A Pioneer on Climate Change and Renewable Energy

A magnificent solar flare, or coronal mass ejection, erupts from the sun. (Photo

A magnificent solar flare, or coronal mass ejection. (Photo by NASA/GSFC/SDO.)

It is hard to fully describe the feeling of stepping into the world of Stan Ovshinsky. I have driven that hydrogen-powered Prius described by Avery Cohn in his 2008 article and marveled at the compact hydrogen storage system that Stan had designed. I sat across the desk from Stan in his office as he showed me the simplified diagram that seemed to sum up the opportunity that the universe has laid out before us – a hydrogen-driven, solar fire radiating energy that makes its way to earth and can easily be converted to electricity, which can then separate hydrogen from water molecules for our clean energy use – a virtuous hydrogen cycle.

What was immediately evident was his passion, his deep and profound knowledge, and his intellectual generosity. It was impossible to talk to Stan and not want all of his dreams to come true – because his dreams should be our dreams.

Ben Chao presents a prototype hydrogen-powered car to (from left): Christopher Edley, Cuauhtémoc Cárdenas and Roberto Dobles. (Photo by Cristel Heinrich Bettoni)

Stan Ovshinsky’s hydrogen-powered Prius is demonstrated during a visit to Detroit organized by CLAS in 2008. (Photo by Cristel Heinrich Bettoni.)

We are a funny species, we humans. So much potential. So many astounding accomplishments. And yet, it is so very hard to come together to support solutions that would make life better for all of us. Call it a challenge of vantage points – there are so many perches from which to observe the world. Call it an outgrowth of dramatically different life experiences. If failing health, oppression, bigotry or economic circumstances make us unable to dwell on the forest beyond the trees, chosen priorities can be very short-term and the focus, by necessity, may be insular. Whether it is a common agreement to wear cloth masks to curb a pandemic, or a clear dedication to ending our use of fossil fuels, it does not seem to be in our nature to place our trust in those who have worked through these problems and offer us sound solutions.

In his play An Enemy of the People, Henrik Ibsen observed that it will take anywhere up to fifty years for any new truth to take hold and guide societal action. The characters in his play did not have the luxury of waiting that long in order to preserve public health. And neither do we.

Ibsen wrote in a different time when information-dispensing media were far less pervasive. The challenge now, of course, is there is little filter on the streams that bring information to us within seconds that might help us to identify what is true or that might help us, as a society, to continue to value the truth.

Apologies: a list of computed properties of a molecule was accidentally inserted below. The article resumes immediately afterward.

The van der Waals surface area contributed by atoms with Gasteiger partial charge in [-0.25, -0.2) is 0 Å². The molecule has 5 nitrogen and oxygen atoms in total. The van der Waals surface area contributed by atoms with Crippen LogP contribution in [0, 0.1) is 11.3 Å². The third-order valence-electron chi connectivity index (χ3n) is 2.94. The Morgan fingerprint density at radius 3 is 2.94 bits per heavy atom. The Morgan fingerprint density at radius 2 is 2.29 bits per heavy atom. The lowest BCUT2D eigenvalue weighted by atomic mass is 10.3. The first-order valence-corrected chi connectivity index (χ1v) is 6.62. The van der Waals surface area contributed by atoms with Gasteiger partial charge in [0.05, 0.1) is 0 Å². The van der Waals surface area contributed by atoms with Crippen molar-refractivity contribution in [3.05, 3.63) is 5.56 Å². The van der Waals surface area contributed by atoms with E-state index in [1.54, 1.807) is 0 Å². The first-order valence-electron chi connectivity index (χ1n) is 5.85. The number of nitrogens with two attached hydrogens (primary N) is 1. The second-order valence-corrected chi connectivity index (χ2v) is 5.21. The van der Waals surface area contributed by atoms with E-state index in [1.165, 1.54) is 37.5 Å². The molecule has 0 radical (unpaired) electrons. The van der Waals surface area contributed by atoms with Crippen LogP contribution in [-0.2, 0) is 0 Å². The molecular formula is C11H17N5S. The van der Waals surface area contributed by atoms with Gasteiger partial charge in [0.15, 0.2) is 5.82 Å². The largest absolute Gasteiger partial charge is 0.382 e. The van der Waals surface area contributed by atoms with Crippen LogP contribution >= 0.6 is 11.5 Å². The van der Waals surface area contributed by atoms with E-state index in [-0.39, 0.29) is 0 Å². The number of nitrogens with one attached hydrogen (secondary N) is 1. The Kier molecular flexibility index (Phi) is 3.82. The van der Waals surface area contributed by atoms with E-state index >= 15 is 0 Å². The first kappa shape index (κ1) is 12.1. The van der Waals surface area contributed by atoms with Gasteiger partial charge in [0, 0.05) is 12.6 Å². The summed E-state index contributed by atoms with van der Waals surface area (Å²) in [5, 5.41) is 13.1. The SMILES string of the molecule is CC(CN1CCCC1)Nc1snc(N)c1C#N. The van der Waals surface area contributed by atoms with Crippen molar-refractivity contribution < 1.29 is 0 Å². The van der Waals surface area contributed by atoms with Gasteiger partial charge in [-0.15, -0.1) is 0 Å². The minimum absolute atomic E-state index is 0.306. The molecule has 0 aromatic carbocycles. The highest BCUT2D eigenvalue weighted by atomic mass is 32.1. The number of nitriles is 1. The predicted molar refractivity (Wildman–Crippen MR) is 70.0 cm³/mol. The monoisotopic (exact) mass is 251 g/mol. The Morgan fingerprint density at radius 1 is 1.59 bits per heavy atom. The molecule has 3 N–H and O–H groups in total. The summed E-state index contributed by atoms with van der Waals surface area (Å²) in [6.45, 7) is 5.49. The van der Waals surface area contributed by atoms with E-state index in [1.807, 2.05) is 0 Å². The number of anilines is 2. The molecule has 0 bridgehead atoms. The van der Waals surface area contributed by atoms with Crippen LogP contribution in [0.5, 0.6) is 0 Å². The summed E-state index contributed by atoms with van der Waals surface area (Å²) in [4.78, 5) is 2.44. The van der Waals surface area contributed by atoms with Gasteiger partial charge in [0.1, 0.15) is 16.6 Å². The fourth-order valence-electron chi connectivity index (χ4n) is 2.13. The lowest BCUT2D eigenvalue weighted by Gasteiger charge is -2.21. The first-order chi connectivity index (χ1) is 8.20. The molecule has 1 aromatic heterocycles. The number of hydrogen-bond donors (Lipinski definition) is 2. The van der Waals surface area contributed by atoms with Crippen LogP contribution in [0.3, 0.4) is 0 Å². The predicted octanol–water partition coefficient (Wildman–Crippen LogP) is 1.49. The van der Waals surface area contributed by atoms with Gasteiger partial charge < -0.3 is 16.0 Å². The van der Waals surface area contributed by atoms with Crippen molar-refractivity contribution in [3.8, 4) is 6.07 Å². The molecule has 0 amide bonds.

Stan Ovshinsky at UC Berkeley. (Photo by Matty Nematollahi.)

Stan Ovshinsky at UC Berkeley in 2008. (Photo by Matty Nematollahi.)

What has been missing is empowered leadership on climate issues – the kind that California has experienced for many years, but on the national level, where state borderlines don’t get in the way. How tragic that “trust in science” has become a political identifier and that denial of clear fact is allowed to pass unchallenged. It does not have to be that way. A strong leader can change the conversation, embrace the gifts of knowledge and invention provided by experts present and past, acknowledge the outsized obligation of the United States to act decisively, and set a clear path forward. In my mind, a clear path does not involve keeping the door open to “all of the above,” or hoping that market forces alone with take us in the right direction at the needed rate of change. There is more than one acceptable way to get to a decarbonized world – with effective leadership, we need to choose one path, and get started.

The feeling that one had after talking to Stan Ovshinsky?  It was the sense that he and others have handed us the keys to a better future, and that we are obliged to get in and drive.

Steve Weissman.STEVE WEISSMAN is a lecturer at UC Berkeley’s Goldman School of Public Policy, as well as the co-creater and former Director of the Energy Law program at UC Berkeley School of Law, where he also taught numerous energy law and policy courses. He came to UC Berkeley from the California Public Utilities Commission, where he was an administrative law judge as well as policy and legal advisor to three different commissioners.

Stan Ovshinsky spoke at Berkeley in 2008. CLAS published several articles about his visit:
· “A Revolution Fueled by the Sun
· Physicist Arthur Bienenstock on Ovshinsky
· “The Einstein of Alternative Energy?”
· Video of Ovshinsky’s talk, “Alternative Energy and the Americas”

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